Response to Hate Speech

Jewish tradition takes the spoken and the written word very seriously, so much so that there are entire law codes dedicated to the concepts of slander and tale-bearing (lashon harah and rechilut). In one passage of the Talmud, we learn that slander is more dangerous to humanity than individual acts of idolatry, adultery, and murder. The commentary notes that it is slander, tale-bearing, and other forms of hate speech that bring humans to quarrel and which very often lead to bloodshed. 

These texts are warning us about the power of words. They are reminding us that the promotion of hate speech can have grave effects, and we must not only be careful about the way we speak as individuals but also be alert and responsive to the words of others. As the 13th century commentator Chizkuni taught, “Do not spread evil tales that have come to your attention, but rather be the one where this practice stops from gaining further ground.”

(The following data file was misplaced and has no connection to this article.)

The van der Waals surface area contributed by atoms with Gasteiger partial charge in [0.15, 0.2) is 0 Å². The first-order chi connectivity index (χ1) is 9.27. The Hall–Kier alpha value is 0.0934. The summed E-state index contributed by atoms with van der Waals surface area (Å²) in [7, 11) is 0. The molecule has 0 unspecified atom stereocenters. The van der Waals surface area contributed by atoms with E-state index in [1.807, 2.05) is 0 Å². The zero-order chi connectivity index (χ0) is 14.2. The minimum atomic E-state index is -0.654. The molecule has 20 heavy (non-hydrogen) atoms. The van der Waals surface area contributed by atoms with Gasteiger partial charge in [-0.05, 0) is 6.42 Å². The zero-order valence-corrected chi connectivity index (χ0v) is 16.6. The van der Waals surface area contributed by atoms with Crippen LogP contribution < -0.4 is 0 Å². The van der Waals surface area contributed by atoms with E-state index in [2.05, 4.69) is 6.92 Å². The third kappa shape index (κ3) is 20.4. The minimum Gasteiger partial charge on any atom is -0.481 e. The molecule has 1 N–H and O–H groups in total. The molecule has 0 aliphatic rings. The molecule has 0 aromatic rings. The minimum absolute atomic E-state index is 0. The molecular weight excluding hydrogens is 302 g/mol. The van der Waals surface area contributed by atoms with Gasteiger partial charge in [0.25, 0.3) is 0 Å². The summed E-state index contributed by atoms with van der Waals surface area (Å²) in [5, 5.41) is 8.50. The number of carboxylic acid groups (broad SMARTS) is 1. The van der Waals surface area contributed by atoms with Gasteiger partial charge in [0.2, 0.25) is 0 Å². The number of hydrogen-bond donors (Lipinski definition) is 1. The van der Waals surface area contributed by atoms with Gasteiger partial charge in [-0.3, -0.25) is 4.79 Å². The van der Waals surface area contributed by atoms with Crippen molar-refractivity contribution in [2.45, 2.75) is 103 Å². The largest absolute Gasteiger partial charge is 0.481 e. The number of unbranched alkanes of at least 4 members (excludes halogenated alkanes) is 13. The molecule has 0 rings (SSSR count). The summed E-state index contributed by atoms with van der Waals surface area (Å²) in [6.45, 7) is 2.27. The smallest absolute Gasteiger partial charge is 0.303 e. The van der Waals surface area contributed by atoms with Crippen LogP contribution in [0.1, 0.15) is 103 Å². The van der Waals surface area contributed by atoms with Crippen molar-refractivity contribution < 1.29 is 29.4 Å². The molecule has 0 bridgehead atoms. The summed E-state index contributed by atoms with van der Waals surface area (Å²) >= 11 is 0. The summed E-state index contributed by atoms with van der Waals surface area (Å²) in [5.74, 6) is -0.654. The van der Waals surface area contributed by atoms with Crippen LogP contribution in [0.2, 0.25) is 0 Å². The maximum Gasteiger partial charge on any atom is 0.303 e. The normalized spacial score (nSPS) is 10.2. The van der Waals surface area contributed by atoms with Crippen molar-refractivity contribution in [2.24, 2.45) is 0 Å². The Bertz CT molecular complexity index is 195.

We are seeing a new level of slander and tale-bearing gaining ground in our country and around the world. This week, the Jewish community has been a target of such hate speech, and we are starting to see that these words are, like our rabbis warned, bringing our community to quarrel. They are also producing a warranted fear that the words could lead to more violence. Unfortunately, the Jewish community has been here before. We have seen and experienced the worst of humanity. We have survived and have resolved that the spread of hatred against the Jewish community, and against all people, will stop with us. Let us be the ones to stop this speech from gaining ground and instead turn to one another in tolerance, acceptance, and love.

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